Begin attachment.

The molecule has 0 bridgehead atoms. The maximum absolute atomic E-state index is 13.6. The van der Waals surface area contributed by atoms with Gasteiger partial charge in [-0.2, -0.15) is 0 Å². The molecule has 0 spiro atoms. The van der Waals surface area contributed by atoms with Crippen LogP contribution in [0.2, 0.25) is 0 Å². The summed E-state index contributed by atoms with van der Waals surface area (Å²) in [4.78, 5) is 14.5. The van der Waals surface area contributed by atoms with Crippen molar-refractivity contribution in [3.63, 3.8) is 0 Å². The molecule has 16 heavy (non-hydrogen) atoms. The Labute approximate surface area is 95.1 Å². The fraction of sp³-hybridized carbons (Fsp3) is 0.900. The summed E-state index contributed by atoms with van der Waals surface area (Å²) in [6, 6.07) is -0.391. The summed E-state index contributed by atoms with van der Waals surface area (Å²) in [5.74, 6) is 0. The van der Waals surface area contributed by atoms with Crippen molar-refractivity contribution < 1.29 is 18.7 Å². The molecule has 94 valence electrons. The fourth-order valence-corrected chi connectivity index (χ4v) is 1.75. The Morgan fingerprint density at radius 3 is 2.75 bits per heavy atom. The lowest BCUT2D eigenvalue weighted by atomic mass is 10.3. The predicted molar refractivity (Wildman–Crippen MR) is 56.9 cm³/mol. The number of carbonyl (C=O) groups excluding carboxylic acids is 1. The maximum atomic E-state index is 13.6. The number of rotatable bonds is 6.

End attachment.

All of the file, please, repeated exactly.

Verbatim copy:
The molecule has 0 bridgehead atoms. The maximum absolute atomic E-state index is 13.6. The van der Waals surface area contributed by atoms with Gasteiger partial charge in [-0.2, -0.15) is 0 Å². The molecule has 0 spiro atoms. The van der Waals surface area contributed by atoms with Crippen LogP contribution in [0.2, 0.25) is 0 Å². The summed E-state index contributed by atoms with van der Waals surface area (Å²) in [4.78, 5) is 14.5. The van der Waals surface area contributed by atoms with Crippen molar-refractivity contribution in [3.63, 3.8) is 0 Å². The molecule has 16 heavy (non-hydrogen) atoms. The Labute approximate surface area is 95.1 Å². The fraction of sp³-hybridized carbons (Fsp3) is 0.900. The summed E-state index contributed by atoms with van der Waals surface area (Å²) in [6, 6.07) is -0.391. The summed E-state index contributed by atoms with van der Waals surface area (Å²) in [5.74, 6) is 0. The van der Waals surface area contributed by atoms with Crippen molar-refractivity contribution < 1.29 is 18.7 Å². The molecule has 94 valence electrons. The fourth-order valence-corrected chi connectivity index (χ4v) is 1.75. The Morgan fingerprint density at radius 3 is 2.75 bits per heavy atom. The lowest BCUT2D eigenvalue weighted by atomic mass is 10.3. The predicted molar refractivity (Wildman–Crippen MR) is 56.9 cm³/mol. The number of carbonyl (C=O) groups excluding carboxylic acids is 1. The maximum atomic E-state index is 13.6. The number of rotatable bonds is 6.